Lieutenant Commander Jesse Mimms Roper was in charge of the gunboat Petrel when it was in Maila Bay, soon after the close of the Spanish War. He lost his life while trying to save one of his sailors from a fire on board of the gunboat. The story of his heroic self-sacrifice is told by his second officer in about the following words: —
"I was lying in my bunk at half-past six on a Sunday morning. Suddenly I heard a call, but being off duty I paid no attention to it. Then there was a great scuffling on the deck, and my boy ran in to tell me that there was a fire somewhere.
"I was responsible for all the powder on board, and it did not take me long to get to my place. On the sick list though I was, I felt that it was for me to be wherever that fire was. It was below the hatchway leading from the sail room to the berth deck. As I ran forward, I saw a great cloud of smoke rushing up the hatchway, but there were no flames in sight.
"Commander Roper was already there. He was clad only in his pajamas. He had been the first man to go down into the hatch, and was at once overcome by the smoke. Two seamen had dragged him up, and he was just recovering when I reached his side. Several of the crew were at the hatch, lifting out some of the men who had gone down with the hose and been overcome.
"Every man that went down was sure of suffocation, but not one held back. Each man, when his turn came, ran down and seized the body of the man who had preceded him. He quickly slung a bowline under the arms of the suffocated man. The seamen on deck would pull the body up, and the man below would seize the hose and fight the fire as long as he could breathe. Then he, too, would drop, unconscious, and somebody would have to go after him.
"I have been in all sorts of dangerous places at sea, but I never saw anything that tried my nerves as that did. The men, one after another, keeled over as they went down into the smoke. Before long we had twenty-two men lying unconscious on the deck.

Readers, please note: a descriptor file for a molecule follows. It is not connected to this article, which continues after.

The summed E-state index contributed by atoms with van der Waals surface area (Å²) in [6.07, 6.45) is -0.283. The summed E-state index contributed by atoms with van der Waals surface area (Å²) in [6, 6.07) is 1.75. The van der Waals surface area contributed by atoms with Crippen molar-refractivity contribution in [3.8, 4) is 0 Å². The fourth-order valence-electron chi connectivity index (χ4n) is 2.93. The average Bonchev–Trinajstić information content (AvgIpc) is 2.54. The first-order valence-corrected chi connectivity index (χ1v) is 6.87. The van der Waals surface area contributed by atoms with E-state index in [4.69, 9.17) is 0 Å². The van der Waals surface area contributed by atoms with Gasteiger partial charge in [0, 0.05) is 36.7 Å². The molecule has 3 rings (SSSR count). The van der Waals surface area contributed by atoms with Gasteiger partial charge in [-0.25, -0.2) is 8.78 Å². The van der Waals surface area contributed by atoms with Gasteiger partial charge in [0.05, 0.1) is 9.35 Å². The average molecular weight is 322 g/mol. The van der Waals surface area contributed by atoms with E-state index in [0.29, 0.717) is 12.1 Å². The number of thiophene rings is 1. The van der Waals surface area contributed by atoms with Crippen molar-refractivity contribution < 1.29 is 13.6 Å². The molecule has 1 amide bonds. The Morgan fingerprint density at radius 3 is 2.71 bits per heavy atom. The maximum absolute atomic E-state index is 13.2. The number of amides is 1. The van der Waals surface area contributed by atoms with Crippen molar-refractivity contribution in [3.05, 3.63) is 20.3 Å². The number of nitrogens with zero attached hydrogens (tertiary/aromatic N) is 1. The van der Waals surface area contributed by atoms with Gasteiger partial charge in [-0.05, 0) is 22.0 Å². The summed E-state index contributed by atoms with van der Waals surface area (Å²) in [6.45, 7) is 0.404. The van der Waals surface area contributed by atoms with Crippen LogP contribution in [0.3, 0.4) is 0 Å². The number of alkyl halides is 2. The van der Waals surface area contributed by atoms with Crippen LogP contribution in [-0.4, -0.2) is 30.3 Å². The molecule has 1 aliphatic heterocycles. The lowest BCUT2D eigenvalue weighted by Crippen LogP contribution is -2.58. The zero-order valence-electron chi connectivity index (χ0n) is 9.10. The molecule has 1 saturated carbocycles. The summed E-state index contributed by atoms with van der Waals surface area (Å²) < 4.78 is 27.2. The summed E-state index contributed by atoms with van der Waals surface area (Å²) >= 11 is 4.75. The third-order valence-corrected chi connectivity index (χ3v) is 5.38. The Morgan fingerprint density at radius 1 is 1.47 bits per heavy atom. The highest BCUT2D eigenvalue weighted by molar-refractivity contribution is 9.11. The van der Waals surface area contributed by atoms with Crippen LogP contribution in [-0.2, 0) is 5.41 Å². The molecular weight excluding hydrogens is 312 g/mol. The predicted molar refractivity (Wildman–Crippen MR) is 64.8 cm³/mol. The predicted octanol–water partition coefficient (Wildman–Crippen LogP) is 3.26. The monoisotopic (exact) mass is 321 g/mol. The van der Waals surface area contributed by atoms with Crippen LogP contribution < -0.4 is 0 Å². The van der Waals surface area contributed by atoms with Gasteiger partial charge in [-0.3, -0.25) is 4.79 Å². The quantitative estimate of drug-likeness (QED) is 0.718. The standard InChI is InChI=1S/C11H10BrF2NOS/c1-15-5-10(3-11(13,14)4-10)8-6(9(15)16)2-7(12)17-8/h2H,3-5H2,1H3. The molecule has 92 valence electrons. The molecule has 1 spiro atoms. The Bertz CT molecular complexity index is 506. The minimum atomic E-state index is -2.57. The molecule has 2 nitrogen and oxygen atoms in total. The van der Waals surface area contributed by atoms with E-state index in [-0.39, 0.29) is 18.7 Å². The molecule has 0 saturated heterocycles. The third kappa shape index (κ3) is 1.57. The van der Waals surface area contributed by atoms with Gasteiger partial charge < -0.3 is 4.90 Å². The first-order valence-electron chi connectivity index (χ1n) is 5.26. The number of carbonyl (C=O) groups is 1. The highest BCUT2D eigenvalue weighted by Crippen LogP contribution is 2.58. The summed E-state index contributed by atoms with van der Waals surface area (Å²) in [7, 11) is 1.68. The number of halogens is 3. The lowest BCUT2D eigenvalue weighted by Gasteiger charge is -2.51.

"There was one man, Seaman Toner, still missing. We knew that he was lying somewhere unconscious in the middle of that black smoke. He had been in charge of the hose, and had not returned. As soon as this was known to Commander Roper, he made a rush for the hatch. I held him back, and he tried to shove me to one side. At last he turned away for a minute and then made a rush for the hatch. It was too late for me to catch him, but I shouted to him to come back.
" 'You don't know how things are down there,' I said. 'There are other men here who are willing to go, and they are much abler to stand it than you.'
" 'I know exactly how things are down there,' he said, turning and waving his hand to me. 'I am going down after that seaman.'
"Before he could reach the hatchway, Cadet Lewis stepped in front of him and said that he would go after Toner. There was a race to the hatchway, and both disappeared in the smoke together. Two jackies followed them.
"The rest of us grouped around the opening without saying a word. We gazed down the iron ladder a moment, as if helpless. I then gave orders that no more men should go down there unless they had bowlines about them. There were two officers and three men already there.
"In another minute a negro named Girandt had slipped a bowline around him and was going down the hatchway. He got hold of the two men who had gone down with Commander Roper, and all were pulled up together. After taking a few breaths of air, the negro went down again and tied the line around Toner. This time he himself was unconscious when pulled up.
"I couldn't stand it any longer. There were twenty-five men lying stretched out on the deck, and I decided that it was my duty to go to the succor of the officers. I put a wet handkerchief in my mouth, slung the bowline around me, and was let down. I had ordered the electric lights in the compartment turned on. They flared out just as I touched the deck, and through the smoke I could see Commander Roper seated on a pile of canvas in a corner.